Even junior-college coaches have begun to gain some respect. The Atlanta Hawks' Cotton Fitzsimmons spent nine seasons at Moberly (Mo.) JC, and a couple of juco coaches named Jerry Hale and Joedy Gardner have just moved up to the head jobs at Oral Roberts and West Virginia University. All of which indicates that junior college men should be crossed off the list of oppressed minorities. They're all the rage now.
Few of them have found life quite as kind as Daly has. Born in Missouri, he had succeeded Fitzsimmons as coach of the local junior college by the time he was 26. Not that Moberly is just the local junior college. The Greyhounds have gone to the nationals in Hutchinson, Kans. more times than any other school and have won a record four titles.
Fitzsimmons was a difficult act to follow, even for a local boy, but Daly was a winner from the start. He brought in five black starters without checking with anyone but his wife Denny. "We both knew that wouldn't sit too well with the staid, white Moberly community," she says. "But before I realized what was happening, Rich had talked me into letting them live with us. With our four kids, that made 11 in one house. We made our basement into a dormitory and somehow became one big happy family."
Daly's five-year record at Moberly was 97-61, and included two trips to the nationals. When he accepted the Pensacola job two years ago, PJC felt that it would soon become the first Florida school to win at Hutchinson.
"That would be nice, all right," says Daly, pulling into a parking slot outside the office of President T. Felton Harrison. "I thought we were going to get it done in my first year when we were 25-4 and ranked first in the nation for six weeks. And again last season when we were 30-3 and second most of the year. But Brevard Junior College has upset us twice in the state tournament. PJC is supposedly ranked third among junior colleges in academics and Dr. Harrison still kids me that the basketball program hasn't yet caught up with the rest of the school."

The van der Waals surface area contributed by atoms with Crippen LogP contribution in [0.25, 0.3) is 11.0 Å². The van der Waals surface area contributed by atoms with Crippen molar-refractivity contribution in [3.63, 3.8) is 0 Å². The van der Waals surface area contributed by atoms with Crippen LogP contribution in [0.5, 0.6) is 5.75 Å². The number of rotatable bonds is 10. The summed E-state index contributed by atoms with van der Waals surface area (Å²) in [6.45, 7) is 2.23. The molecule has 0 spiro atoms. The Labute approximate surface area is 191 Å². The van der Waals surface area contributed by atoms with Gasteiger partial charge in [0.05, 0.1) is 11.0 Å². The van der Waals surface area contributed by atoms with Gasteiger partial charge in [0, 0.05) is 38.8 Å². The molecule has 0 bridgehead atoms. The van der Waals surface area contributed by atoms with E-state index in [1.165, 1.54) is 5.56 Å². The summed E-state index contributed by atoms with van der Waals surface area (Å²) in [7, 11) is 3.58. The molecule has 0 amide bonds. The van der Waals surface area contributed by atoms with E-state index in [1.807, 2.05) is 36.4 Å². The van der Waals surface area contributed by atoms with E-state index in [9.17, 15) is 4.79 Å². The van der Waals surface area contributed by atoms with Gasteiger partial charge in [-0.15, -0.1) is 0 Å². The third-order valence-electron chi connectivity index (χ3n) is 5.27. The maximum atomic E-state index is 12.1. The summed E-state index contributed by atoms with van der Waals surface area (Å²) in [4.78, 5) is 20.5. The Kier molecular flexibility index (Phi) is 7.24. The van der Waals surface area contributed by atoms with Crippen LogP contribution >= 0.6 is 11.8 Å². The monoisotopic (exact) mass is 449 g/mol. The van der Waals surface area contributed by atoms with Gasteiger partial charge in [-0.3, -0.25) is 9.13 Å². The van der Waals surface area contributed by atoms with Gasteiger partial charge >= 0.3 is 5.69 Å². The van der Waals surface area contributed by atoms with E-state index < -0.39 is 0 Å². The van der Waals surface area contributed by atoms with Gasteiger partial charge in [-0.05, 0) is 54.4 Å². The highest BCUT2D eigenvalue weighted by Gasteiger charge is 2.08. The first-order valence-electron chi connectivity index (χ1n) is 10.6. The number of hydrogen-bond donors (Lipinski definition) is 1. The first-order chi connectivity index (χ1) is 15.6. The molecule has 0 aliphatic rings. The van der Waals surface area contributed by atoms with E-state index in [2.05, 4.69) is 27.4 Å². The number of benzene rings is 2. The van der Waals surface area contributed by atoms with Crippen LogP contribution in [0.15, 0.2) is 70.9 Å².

Like most college presidents, Harrison speaks first about academic quality, but he will have none of this "third in the nation" talk. "Look, that survey was done years ago," he says. "It's meaningless now. What is important is that Pensacola has reached a point where it compares favorably with four-year schools in practically every area. Our curriculum for students in their first two years and our facilities are comparable, say, to Baylor's, and our debate team competes against Notre Dame and Harvard. We thought things like this needed tending to before we got deeply into basketball. Now we feel Rich can give us the program a well-rounded institution should have. To help him out we are purchasing a mobile TV trailer from the old Flipper series, which will enable us to televise all our home basketball games in color."
That is quite a change from when PJC's pride was its debating team. The Pirates had lost 12 games in a row and could not even get regular radio coverage before Daly's arrival. Winning streaks of 12 and 13 in 1972-73 and a 26-0 start last year prompted WCOA to send its play-by-play man over this fall with a contract for exclusive radio rights.
"It doesn't seem to matter how many games we win, though," says Daly. "Our biggest problem is still getting a kid interested in junior college in the first place. A lot of kids feel a JC has to be a decrepit little school in the Mississippi lowlands. They obviously have no concept of the system as it exists here in Florida. There are 26 junior colleges in the state that play basketball, and most of them have big budgets, big student bodies and big teams. That makes the competition rough and the students feel like they're going to a real college."